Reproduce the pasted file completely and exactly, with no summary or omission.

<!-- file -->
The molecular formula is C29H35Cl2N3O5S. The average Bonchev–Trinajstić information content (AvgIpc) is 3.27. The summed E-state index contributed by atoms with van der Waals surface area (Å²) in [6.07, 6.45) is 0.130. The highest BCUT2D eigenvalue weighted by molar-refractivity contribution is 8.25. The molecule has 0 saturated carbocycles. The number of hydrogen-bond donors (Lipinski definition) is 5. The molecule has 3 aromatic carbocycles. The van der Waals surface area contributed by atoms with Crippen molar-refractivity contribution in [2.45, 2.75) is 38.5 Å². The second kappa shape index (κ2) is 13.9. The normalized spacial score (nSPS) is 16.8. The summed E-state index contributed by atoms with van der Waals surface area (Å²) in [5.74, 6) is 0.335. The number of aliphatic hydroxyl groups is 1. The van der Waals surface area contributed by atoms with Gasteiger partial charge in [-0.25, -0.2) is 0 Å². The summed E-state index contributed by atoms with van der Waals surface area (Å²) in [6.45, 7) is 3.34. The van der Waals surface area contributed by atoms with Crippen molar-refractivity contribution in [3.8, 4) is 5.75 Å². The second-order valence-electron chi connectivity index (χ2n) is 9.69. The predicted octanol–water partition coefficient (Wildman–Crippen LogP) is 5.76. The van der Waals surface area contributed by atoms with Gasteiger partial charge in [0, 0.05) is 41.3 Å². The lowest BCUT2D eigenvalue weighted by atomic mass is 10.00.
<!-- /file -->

The molecular formula is C29H35Cl2N3O5S. The average Bonchev–Trinajstić information content (AvgIpc) is 3.27. The summed E-state index contributed by atoms with van der Waals surface area (Å²) in [6.07, 6.45) is 0.130. The highest BCUT2D eigenvalue weighted by molar-refractivity contribution is 8.25. The molecule has 0 saturated carbocycles. The number of hydrogen-bond donors (Lipinski definition) is 5. The molecule has 3 aromatic carbocycles. The van der Waals surface area contributed by atoms with Crippen molar-refractivity contribution in [2.45, 2.75) is 38.5 Å². The second kappa shape index (κ2) is 13.9. The normalized spacial score (nSPS) is 16.8. The summed E-state index contributed by atoms with van der Waals surface area (Å²) in [5.74, 6) is 0.335. The number of aliphatic hydroxyl groups is 1. The van der Waals surface area contributed by atoms with Gasteiger partial charge in [-0.25, -0.2) is 0 Å². The summed E-state index contributed by atoms with van der Waals surface area (Å²) in [6.45, 7) is 3.34. The van der Waals surface area contributed by atoms with Crippen molar-refractivity contribution in [3.8, 4) is 5.75 Å². The second-order valence-electron chi connectivity index (χ2n) is 9.69. The predicted octanol–water partition coefficient (Wildman–Crippen LogP) is 5.76. The van der Waals surface area contributed by atoms with Gasteiger partial charge in [0, 0.05) is 41.3 Å². The lowest BCUT2D eigenvalue weighted by atomic mass is 10.00.